Our first Teaching Schools' consultation

5 February 2013

Last week A New Direction held its first consultation with staff working in teaching schools across London. We wanted to find out more about this relatively new area of the UK's education system and how we might be able to support their work.

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(Photograph taken at our Schools Conference event on October 2012 at the British Library. Credit: Simon Way)

We asked the communications and research agency EdComs to help us do this at the Southbank Centre, home to a myriad of fantastic cultural events and also one of the best views of London's skyline.

The prospect of being in a room full of teachers filled me with the same anxiety as when I took my first test in seven times tables, so I made sure I did my swatting up (and not just sneakily write the answers on the back of a ruler, the cause of my first detention). From my work at A New Direction I already knew that a teaching school works closely with a group of schools and other partners (e.g. universities or local authorities), known as its alliance. Each teaching school alliance then receives funding from the Department for Education to support other schools, provide professional development for existing teachers and train new ones, and undertake research and development.

In the first of the group discussions, I heard delegates talk about their priorities and plans for the future. Many emphasized their commitment to teacher training and professional development, with the view to ensure more high quality, newly qualified teachers were working in their schools. Others were pursuing Specialist Leaders of Education (SLE) designation, showing they had outstanding middle/senior leaders that could support the development of leadership in other schools. Having consolidated and promoted their new positions as teaching schools, many were also looking forward to undertaking more extensive research and development in the sector.

Teaching schools have got a lot to be proud of, and quite rightfully so – you can find great case studies in the Department for Education's "Green Shoots" document online here.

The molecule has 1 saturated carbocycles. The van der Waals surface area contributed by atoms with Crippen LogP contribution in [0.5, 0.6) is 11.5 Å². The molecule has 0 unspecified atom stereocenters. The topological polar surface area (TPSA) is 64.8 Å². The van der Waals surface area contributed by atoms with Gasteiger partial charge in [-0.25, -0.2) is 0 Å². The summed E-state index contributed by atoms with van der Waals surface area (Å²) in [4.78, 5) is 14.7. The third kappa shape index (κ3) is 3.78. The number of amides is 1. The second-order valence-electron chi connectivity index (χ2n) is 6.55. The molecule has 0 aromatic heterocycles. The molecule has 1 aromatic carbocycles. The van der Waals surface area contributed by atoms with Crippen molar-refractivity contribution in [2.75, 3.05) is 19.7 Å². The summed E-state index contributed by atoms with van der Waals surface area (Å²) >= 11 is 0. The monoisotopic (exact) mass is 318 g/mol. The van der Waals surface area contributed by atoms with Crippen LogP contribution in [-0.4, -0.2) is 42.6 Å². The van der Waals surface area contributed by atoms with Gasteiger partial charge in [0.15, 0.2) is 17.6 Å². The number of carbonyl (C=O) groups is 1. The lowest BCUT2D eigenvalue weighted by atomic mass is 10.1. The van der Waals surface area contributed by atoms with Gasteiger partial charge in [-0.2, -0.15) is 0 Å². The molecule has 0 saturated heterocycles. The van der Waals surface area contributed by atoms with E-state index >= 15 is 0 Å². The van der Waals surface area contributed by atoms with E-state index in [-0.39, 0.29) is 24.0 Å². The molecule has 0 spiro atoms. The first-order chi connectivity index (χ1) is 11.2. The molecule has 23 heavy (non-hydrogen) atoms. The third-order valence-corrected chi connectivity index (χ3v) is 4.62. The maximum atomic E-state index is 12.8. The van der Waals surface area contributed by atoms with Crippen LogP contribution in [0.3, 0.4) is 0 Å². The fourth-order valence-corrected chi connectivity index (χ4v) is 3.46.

Delegates at our consultation talked about how they had been able to address specific areas across their alliances through targeted professional development, such as in maths and in artistic subjects. One delegate detailed how through their alliance they had been able to encourage better provision for children with special educational needs, supporting both parents and children.

In relation to arts and culture, other delegates said they were able to access subject specialists that provided a 'breath of fresh air' to their classrooms, especially in light of current changes to the curriculum.

Like many areas of the education sector at the minute, teaching schools are also facing challenges. The most apparent of these was the difficulty of keeping up with the myriad forms of communication, deadlines and targets that are involved with becoming a teaching school. This made tasks such as mapping knowledge and areas that need support across their alliances difficult; as one delegate conveyed, research and development often 'took a back seat'.

At A New Direction, we've been working with EdComs in gathering information to support the work of teaching schools. In particular, we've been trying to map alliances and their specialisms across London (watch this space!), but this, along with the conference, is only the start.

Final thoughts

In conversation, it was clear that many teaching schools could benefit from A New Direction's position as London's lead Bridge organisation. In particular, delegates said they needed help in organising high quality visits for pupils to cultural organisations such as theatres, museums and places of worship. Others said that A New Direction could help by facilitating contact with the cultural sector to not only create opportunities for children, but also develop the skills of their staff. As one delegate pointed out, you also need to inspire the teachers to inspire the kids.

It was clear from these initial conversations that those who work in teaching schools are incredibly committed to their profession and the children they work for. In the current shifting sands of the education sector, both I and my colleagues at A New Direction hope to keep access to culture secure for all children and young people, and it was apparent from these initial conversations that teaching schools share this passion too. We're looking forward to working together very soon.